Here we met the enemy's fire at a distance of not more than 50 yards and were ordered to lie down, and did not suffer much from the fire. In a few minutes the order came down the line, "rise up, forward," and immediately afterward we received the order to "charge." This we did, driving the enemy before us, killing, wounding, and capturing many, driving the enemy from their battery and passing some 50 yards beyond it, when we were halted by the order of the general, our line reformed, and were ordered to fall back.
In this charge Lieutenant Colonel R. P. McKelvaine dismounted, and, seizing the colors, carried them forward and planted them at the enemy's battery, and turning to leave received a ball in the right cheek, which passed out at his mouth. He, however, remained directing the movements of the regiment until it had retired in good order from the field and was drawn up in line in the position of the morning.
At about 3 p.m. we were moved by the right flank about half a mile to our right and drawn up in line in a hollow, where we were ordered to lie down. In a few minutes were again ordered forward, and advancing to the top of the ridge were met by a murderous fire from the enemy, who were strongly posted on the opposite ridge. It was here that Major W. C. Staples received a wound in his back and was carried from the field. About this time, in conformity with the movements of the left of the brigade, we were ordered to retire, and we fell back again into the ravine. Having established a line of skirmishers upon the brow of the hill, the brigade was moved to the right, and the Twenty-fourth was alone ordered forward to bring off a gun that had been left on the field, all its horses being killed by the enemy, Captain B. F. Toomer commanding the regiment, Captain Smith being slightly wounded. In this movement the regiment was exposed to a heavy fire of infantry and artillery and compelled to retire without effecting the object for which it was moved forward. Colonel Reynolds was sent, by order of General Walthall, to assist Captain Toomer in managing this movement. The line was established, and bivouacked during the night in the ravine.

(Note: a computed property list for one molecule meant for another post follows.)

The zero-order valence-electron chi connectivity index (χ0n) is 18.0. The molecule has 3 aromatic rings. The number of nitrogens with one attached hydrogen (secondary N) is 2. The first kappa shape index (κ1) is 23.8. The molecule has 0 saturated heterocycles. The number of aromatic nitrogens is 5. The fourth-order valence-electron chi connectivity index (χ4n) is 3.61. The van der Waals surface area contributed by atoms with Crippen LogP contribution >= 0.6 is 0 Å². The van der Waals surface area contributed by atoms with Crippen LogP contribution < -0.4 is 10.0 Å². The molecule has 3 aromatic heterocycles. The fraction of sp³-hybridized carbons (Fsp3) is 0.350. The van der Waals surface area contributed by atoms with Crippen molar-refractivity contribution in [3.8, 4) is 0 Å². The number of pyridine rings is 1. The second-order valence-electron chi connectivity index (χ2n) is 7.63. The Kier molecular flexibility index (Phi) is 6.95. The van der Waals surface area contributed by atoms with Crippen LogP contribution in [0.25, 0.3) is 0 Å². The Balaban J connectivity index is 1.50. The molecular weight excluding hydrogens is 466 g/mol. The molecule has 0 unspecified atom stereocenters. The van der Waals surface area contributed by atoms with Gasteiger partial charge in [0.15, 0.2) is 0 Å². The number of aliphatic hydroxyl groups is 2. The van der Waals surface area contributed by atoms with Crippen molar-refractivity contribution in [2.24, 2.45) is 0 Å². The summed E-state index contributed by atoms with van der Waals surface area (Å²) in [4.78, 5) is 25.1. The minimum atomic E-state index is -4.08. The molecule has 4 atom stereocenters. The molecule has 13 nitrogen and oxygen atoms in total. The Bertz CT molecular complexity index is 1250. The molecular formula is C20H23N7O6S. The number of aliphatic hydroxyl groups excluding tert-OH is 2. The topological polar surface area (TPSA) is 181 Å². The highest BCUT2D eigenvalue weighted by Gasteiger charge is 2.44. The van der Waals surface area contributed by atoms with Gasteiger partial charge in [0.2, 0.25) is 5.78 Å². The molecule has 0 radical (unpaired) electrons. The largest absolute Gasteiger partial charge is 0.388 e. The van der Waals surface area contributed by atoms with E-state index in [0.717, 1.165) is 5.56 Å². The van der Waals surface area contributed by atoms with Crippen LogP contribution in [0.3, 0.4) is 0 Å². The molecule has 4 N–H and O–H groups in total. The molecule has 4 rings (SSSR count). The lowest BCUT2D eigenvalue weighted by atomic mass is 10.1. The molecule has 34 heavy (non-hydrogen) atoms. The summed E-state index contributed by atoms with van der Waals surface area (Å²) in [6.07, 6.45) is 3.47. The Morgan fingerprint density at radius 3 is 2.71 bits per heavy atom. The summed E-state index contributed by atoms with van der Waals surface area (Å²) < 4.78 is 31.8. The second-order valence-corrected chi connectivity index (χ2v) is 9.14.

Early on the morning of the 20th, we were moved by the left flank about 2 miles to the left, where we were drawn up in line and remained about an hour. We were again moved to the right about 2 1/2 miles and our line formed on the crest of a high ridge. Here General Polk appeared on the line, and soon after we began to move forward, advancing about half a mile, and then moving to the left were moved up on the line of attack. Here the regiment was thrown into confusion by being ordered not to fire upon our friends, while we were suffering severely from a heavy fire from the enemy, and after remaining under fire for several minutes without any chance to return it we retired in confusion. The line was, however, promptly reformed and moved to the right and took position in an open field, where we remained until about 3 o'clock. We were then moved forward in good order and ordered to lie down on the crest of the hill. Having done this the battery was planted in front of our lines, which drew upon us the fire of three of the enemy's batteries. Having remained here for some time under a terrific fire, the left of the brigade giving way, we were ordered to fall back. This was done in great confusion and some time was required to rally and reform the men, who were almost perishing for water. In this movement several men were captured by the enemy. At length the line was moved up again and began to fire upon the enemy, when, being mistaken